This is terrible.
And so my very strong advice to any publisher, big or small, is to 'own your audience'. When people subscribe to you, have them do that via a system that you control. Because then you can decide exactly what they should get from it.
You can create a service like what we see over at Zetland where they have decided to make text and audio an integrated feature. You can't do this with Twitter's Super Followers or on Substack. But you can, if you control things yourself.
And also, just look at how much things have changed over the past year alone. We are already talking about a new thing that would be better than Substack, but you can't move your subscribers.
Wow, wait a minute, you say, but you can. You can take your subscribers with you from Substack any time you want! Sure ... but you can't bring them to Twitter. You can take them out of Substack, but because of how things are linked to Stripe, you can't bring them with you anywhere that isn't also using Stripe the same way.
You are stuck!
And from Twitter, this is likely even worse because I hear you won't be able to take your audience with you to something you build on your own. You just have to stay on Twitter.
So, while I like what Twitter is doing, and while I think it's an even better model than Substack, I would not recommend any publishers using it. If you are a private person with a loyal group of Twitter followers, go for it. But if you are a business, as in a real publisher with a registered business, you need to own your audience directly at all times.
You need the power to define your own editorial model, you need to be able to define your own feature set, you need to be able to mix and match different editorial products, set your own pricing models, and create your own experiences.
But, many independent journalists might say, we don't know how to do any of that. Well, then you have to learn or buy the skills to do this.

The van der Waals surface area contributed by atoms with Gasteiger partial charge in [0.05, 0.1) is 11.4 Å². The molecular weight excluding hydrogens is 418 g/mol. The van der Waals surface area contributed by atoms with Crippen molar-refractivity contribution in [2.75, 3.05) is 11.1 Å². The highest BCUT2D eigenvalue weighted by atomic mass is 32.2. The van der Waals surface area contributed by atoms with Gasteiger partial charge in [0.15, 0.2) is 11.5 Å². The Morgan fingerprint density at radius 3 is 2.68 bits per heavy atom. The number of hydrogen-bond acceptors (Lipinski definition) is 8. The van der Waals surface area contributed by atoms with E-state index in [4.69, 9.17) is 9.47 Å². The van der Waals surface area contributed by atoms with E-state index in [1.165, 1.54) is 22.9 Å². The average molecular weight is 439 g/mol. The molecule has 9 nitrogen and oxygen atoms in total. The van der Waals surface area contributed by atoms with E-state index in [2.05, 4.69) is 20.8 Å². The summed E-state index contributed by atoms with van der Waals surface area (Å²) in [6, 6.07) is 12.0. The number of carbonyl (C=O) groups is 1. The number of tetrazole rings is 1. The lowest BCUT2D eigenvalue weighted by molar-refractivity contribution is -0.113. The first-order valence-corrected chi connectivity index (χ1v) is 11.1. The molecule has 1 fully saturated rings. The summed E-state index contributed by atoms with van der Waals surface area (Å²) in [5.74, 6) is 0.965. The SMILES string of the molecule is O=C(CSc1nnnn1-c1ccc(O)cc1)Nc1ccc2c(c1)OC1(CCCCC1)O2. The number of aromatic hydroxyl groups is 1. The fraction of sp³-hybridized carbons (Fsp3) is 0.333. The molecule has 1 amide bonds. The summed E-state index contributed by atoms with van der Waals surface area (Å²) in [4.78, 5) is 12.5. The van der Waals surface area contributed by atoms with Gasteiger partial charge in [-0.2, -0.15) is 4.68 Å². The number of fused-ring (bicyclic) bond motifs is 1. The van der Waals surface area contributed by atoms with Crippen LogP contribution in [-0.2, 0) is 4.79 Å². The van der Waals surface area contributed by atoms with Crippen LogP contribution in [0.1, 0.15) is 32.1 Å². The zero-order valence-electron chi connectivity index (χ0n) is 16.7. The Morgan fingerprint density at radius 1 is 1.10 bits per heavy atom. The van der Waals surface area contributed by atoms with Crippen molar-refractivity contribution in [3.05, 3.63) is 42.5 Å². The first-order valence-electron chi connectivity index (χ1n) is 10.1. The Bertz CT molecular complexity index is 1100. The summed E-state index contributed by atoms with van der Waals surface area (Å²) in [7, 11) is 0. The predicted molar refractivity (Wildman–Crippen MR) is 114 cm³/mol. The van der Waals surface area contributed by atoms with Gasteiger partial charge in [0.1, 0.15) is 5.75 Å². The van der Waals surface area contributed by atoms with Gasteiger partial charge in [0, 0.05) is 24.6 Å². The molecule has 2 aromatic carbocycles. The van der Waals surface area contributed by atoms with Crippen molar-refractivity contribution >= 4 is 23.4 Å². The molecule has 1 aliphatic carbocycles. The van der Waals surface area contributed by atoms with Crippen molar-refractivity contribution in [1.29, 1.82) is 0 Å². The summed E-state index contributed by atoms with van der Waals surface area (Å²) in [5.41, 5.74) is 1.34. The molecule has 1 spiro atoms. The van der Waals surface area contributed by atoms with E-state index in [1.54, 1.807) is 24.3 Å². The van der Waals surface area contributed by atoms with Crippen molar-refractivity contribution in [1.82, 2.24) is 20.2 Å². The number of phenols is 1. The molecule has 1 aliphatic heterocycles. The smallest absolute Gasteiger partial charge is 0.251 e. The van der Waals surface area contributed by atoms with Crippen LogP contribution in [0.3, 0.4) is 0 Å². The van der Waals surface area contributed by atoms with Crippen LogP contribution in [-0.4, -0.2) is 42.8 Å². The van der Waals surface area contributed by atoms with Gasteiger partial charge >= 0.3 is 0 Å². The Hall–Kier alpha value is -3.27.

Remember, though, I'm not saying you have to build everything yourself. Everyone uses outside services for part of their business. For instance, I use an outside mail service to send out this newsletter, but the way it is designed is so that I'm in total control over it. I define what I want it to do, and they just provide the infrastructure. As a reader, you don't even know that they are there.
It's the same with people who use Amazon AWS, Google Cloud, or Microsoft Azure for their sites. They provide the infrastructure and the functionality you need, but the reader never sees them. They are not subscribing to Google so that they can use an app from Google, they are subscribing to you.
With services like Twitter's Super Followers, you are sending people to Twitter, and now it's Twitter who defines what your business should be. That's the difference.
So, Twitter Super Followers is an amazing thing. I really like it. But, as publishers, it's not for us. This is for hobbyists or for people who have a very specific focus around Twitter.
Finally, let's end this newsletter with something fun. Back in January, I posted a tweet making fun of the way publishers are selling subscriptions.
You don't sell something by just telling people to buy it. You sell the value that it provides, and you need to explain and demonstrate that value.
But so many newspapers and magazines sell subscriptions like this.
This is not meant as a critique. Instead, I have used this picture on a number of occasions when I have discussed subscription offerings with publishers. So, I'm using this illustration when I want to motivate people to change because it's such a simple way to get everyone to instantly see the problem.
However, once I posted this on Twitter, it almost turned into a meme, and many of my friends in the media added their own variations to it.
Rasmus Kleis Nielsen added this version:
Claes Holtzmann added this version:
Grzegorz Piechota added this:
Wolfgang Blau added this:
And Marcela Kunova, added this:
Now the interesting thing about all of these is that they are kind of true. As Wolfgang Blau wrote, the world needs publishers. We all agree on that.
But the point here is that if you want to actually sell a newspaper, you need a much better argument than this. The internet has allowed us to access information from anywhere, so while the world does need publishers as a whole, they don't necessarily need you specifically.
And so, you have to stand out and demonstrate why you specifically have something to offer, what that is, and how that helps people individually.
In other words, you need to get a lot better at selling your worth.
If you want to learn more about this, I covered how to define this in my recent Plus article: Paid-for strategies: Defining what people pay for
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Founder, media analyst, author, and publisher. Follow on Twitter
"Thomas Baekdal is one of Scandinavia's most sought-after experts in the digitization of media companies. He has made himself known for his analysis of how digitization has changed the way we consume media."